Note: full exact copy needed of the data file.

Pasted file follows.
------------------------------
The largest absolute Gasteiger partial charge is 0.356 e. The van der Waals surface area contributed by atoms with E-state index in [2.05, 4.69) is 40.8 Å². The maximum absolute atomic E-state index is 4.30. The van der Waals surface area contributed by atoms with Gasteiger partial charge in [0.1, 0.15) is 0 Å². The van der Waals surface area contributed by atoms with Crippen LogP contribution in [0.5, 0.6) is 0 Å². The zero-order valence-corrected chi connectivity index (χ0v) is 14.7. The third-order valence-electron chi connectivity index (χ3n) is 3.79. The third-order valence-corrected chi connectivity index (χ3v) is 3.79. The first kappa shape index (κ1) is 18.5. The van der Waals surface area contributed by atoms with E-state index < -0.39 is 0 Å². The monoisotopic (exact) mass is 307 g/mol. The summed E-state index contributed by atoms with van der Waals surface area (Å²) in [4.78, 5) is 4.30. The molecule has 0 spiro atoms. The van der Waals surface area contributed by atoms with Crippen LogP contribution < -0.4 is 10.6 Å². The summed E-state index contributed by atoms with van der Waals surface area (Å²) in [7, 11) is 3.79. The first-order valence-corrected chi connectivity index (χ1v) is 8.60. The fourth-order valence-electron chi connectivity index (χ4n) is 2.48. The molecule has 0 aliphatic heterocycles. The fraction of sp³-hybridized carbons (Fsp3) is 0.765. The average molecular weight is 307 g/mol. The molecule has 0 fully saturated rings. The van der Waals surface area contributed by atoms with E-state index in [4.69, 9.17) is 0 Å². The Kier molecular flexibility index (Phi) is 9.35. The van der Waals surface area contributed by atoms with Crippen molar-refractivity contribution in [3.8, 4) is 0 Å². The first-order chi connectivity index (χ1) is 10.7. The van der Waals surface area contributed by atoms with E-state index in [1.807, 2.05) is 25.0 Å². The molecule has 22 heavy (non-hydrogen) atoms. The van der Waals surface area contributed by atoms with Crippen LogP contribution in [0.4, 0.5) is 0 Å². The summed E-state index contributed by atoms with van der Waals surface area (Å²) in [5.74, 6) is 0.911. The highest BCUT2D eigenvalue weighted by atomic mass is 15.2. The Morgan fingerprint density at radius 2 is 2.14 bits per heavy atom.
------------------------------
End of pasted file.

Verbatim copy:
The largest absolute Gasteiger partial charge is 0.356 e. The van der Waals surface area contributed by atoms with E-state index in [2.05, 4.69) is 40.8 Å². The maximum absolute atomic E-state index is 4.30. The van der Waals surface area contributed by atoms with Gasteiger partial charge in [0.1, 0.15) is 0 Å². The van der Waals surface area contributed by atoms with Crippen LogP contribution in [0.5, 0.6) is 0 Å². The zero-order valence-corrected chi connectivity index (χ0v) is 14.7. The third-order valence-electron chi connectivity index (χ3n) is 3.79. The third-order valence-corrected chi connectivity index (χ3v) is 3.79. The first kappa shape index (κ1) is 18.5. The van der Waals surface area contributed by atoms with E-state index < -0.39 is 0 Å². The monoisotopic (exact) mass is 307 g/mol. The summed E-state index contributed by atoms with van der Waals surface area (Å²) in [4.78, 5) is 4.30. The molecule has 0 spiro atoms. The van der Waals surface area contributed by atoms with Crippen LogP contribution < -0.4 is 10.6 Å². The summed E-state index contributed by atoms with van der Waals surface area (Å²) in [7, 11) is 3.79. The first-order valence-corrected chi connectivity index (χ1v) is 8.60. The fourth-order valence-electron chi connectivity index (χ4n) is 2.48. The molecule has 0 aliphatic heterocycles. The fraction of sp³-hybridized carbons (Fsp3) is 0.765. The average molecular weight is 307 g/mol. The molecule has 0 fully saturated rings. The van der Waals surface area contributed by atoms with E-state index in [4.69, 9.17) is 0 Å². The Kier molecular flexibility index (Phi) is 9.35. The van der Waals surface area contributed by atoms with Crippen molar-refractivity contribution in [3.8, 4) is 0 Å². The first-order chi connectivity index (χ1) is 10.7. The van der Waals surface area contributed by atoms with E-state index in [1.807, 2.05) is 25.0 Å². The molecule has 22 heavy (non-hydrogen) atoms. The van der Waals surface area contributed by atoms with Crippen LogP contribution in [0.4, 0.5) is 0 Å². The summed E-state index contributed by atoms with van der Waals surface area (Å²) in [5.74, 6) is 0.911. The highest BCUT2D eigenvalue weighted by atomic mass is 15.2. The Morgan fingerprint density at radius 2 is 2.14 bits per heavy atom.